We’re planning to take what we learn from these facilitated public conversations and develop a toolkit for Regional Contacts and passionate community members to begin holding their own conversations to explore what people find most exciting about the endless opportunities of a year-round venue for Burning Man. 

A Toolkit to have conversations about what people find exciting! Wow. Of course, they’re still working on it. Either they didn’t have the facilitated public conversations, or they didn’t learn anything from them, or they weren’t able to encapsulate that learning in a toolkit. Whatever the reason, we’re not yet ready for passionate community members to begin holding conversations on their own about the SPAZ.

How long does it take for a Silicon Valley organization to research collaboration tools? Installing Slack takes a couple of minutes. You need help, bra? Isn’t Burner Billionaire Dustin Mosckowets part of your brains trust? HOW CAN WE COLLABORATE WITHOUT SOFTWARE FFS!!!!!

Image: Sabo

In the past, videos from the Global and European Leadership conferences were shared online. No more. I guess Radical Community Engagement works best when the dialogue is hidden from the community, without any opportunity to comment. Or maybe they’re still getting ready to have the conversations, 14 months just wasn’t enough preparation time for the Org to talk to Burners.

Ahhh, yes. Transparency. Wouldn’t that be nice!

Fortunately, last year’s sessions at Red Lightning camp that left everybody engaged and inspired were filmed, so they could be shared.

Screenshot 2017-08-15 09.27.57

[Source]

That was last October.  We were in luck! Did the luck run out? Maybe nobody applied, or maybe nobody on the 100+ year-round Burning Man staff is able to edit videos and upload them to the Burning Man YouTube channel. You’d think with $40 million of Burner ticket money every year, and 80,000+ devoted Ten Principles followers looking to participate, they could find a way.

Screenshot 2017-08-15 09.24.18

[Source]

Governmental agencies. They’re focused on listening. Got it.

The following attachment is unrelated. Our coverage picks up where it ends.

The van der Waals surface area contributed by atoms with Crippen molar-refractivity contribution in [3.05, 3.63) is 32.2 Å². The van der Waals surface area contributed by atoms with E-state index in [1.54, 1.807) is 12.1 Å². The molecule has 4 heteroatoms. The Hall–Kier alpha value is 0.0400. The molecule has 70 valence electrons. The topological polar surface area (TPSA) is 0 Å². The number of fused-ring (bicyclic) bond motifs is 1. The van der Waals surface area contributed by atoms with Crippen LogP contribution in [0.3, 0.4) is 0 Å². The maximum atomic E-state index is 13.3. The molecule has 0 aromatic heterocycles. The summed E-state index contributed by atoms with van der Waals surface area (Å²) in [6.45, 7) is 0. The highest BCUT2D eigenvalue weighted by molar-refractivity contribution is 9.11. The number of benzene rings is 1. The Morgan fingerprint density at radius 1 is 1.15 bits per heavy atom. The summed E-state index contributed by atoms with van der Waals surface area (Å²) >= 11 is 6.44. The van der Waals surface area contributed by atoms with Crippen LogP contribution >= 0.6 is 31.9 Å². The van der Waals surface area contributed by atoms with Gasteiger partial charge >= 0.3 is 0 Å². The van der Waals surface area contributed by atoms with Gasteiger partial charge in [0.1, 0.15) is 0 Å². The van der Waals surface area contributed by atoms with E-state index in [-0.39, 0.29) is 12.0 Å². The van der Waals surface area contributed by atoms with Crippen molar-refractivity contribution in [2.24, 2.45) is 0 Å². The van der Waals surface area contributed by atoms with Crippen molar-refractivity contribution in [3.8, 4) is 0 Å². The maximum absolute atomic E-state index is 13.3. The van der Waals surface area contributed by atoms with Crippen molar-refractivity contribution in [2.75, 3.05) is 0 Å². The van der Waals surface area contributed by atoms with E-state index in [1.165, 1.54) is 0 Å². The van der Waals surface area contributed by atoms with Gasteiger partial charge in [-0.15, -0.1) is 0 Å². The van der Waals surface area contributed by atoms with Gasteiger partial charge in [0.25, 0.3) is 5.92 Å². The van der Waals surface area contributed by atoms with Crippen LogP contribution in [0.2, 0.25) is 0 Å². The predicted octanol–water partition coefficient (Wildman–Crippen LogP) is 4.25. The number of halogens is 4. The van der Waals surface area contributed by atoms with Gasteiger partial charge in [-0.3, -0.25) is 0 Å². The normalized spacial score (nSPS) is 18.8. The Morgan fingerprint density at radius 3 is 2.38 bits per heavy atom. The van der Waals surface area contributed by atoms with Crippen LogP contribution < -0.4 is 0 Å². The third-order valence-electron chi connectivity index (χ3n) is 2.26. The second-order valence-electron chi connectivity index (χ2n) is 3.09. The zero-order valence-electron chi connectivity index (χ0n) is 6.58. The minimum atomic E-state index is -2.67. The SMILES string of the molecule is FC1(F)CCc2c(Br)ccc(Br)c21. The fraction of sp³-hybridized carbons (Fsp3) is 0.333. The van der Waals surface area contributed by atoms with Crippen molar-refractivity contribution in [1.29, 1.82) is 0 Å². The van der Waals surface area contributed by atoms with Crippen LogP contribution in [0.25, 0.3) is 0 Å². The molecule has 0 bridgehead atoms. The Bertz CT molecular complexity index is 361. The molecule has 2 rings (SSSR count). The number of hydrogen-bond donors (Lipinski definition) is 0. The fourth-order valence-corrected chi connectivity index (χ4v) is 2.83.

Last year, they took a small number of hand-picked groups of ultra-VIPs on private tours during the Burn:

All together about 250 guests visited Fly Ranch before, during, and after this year’s event, and were careful to tread lightly on the land. Groups remained small (fewer than 20 at a time), utilized only pre-designated walking paths, and upheld our community ethic of Leave No Trace every step of the way.

One of them was Burn.Life’s Dr Yes, who reported that the project is being heavily influenced by Esalen and Stewart Brand’s Long Now Foundation. They also took Burn After Reading mag’s Jesse “Sprocket” Janusee, who was moved to tears by the experience. Halcyon was so shocked by the journey that it turned his famous “Pink Jesus” hair white:

If you’re not one of the lucky VIPs to get a naked hot springs dip as a reward for your enthusiastic servitude to the Org, perhaps you might like to attend these sessions on-Playa this year and report back to the group. Or just donate: $6.5 million goes pretty quick in the remote desert. We need more to fuel this amazing vision, we are making the world a better place nobody has ever seen anything like this TRANSFORMATION Project. 3 blog posts, wow. Send money now!

 

The Halcyon Principle

Burning Man has gathered 100 of the leading thinkers in the Burner community at Occult Base Esalen, to try to come up with some ideas about increasing revenue Sustainable Creative Communities.

[Download their 70-page discussion paper here, thanks Dispatch]

Think you’re cool for buying Leonard Da Vinci tickets for triple the price? Are you on the Burner100 list? No? Well, you might have to up your Gifting game if you want to swing with the Big Playa Players. If you kiss the right asses they might even name a Principle after you.

Halcyon with his dad, Bob Weir. Image: BJ

Halcyon with his dad, Bob Weir. Image: BJ

Pink Jesus, aka John Halcyon Styn, raised the radical idea that what used to make the art at Burning Man so magical was that people created it for free to share with each other. So paying artists could be Commodification.

He was roundly shot down by the group, but after breakaway sessions they came back with the idea that not paying artists was excellent, and they could blame it on him: aka “The Halcyon Principle”.

Gifting is the answer the everything. Or my answer, at least. Over and over at the conference, I brought the conversation back to Gifting. While there is so much magic happening in the Burning Man movement, I think the core of it is in Gifting.
A) It teaches us to receive joy from giving joy.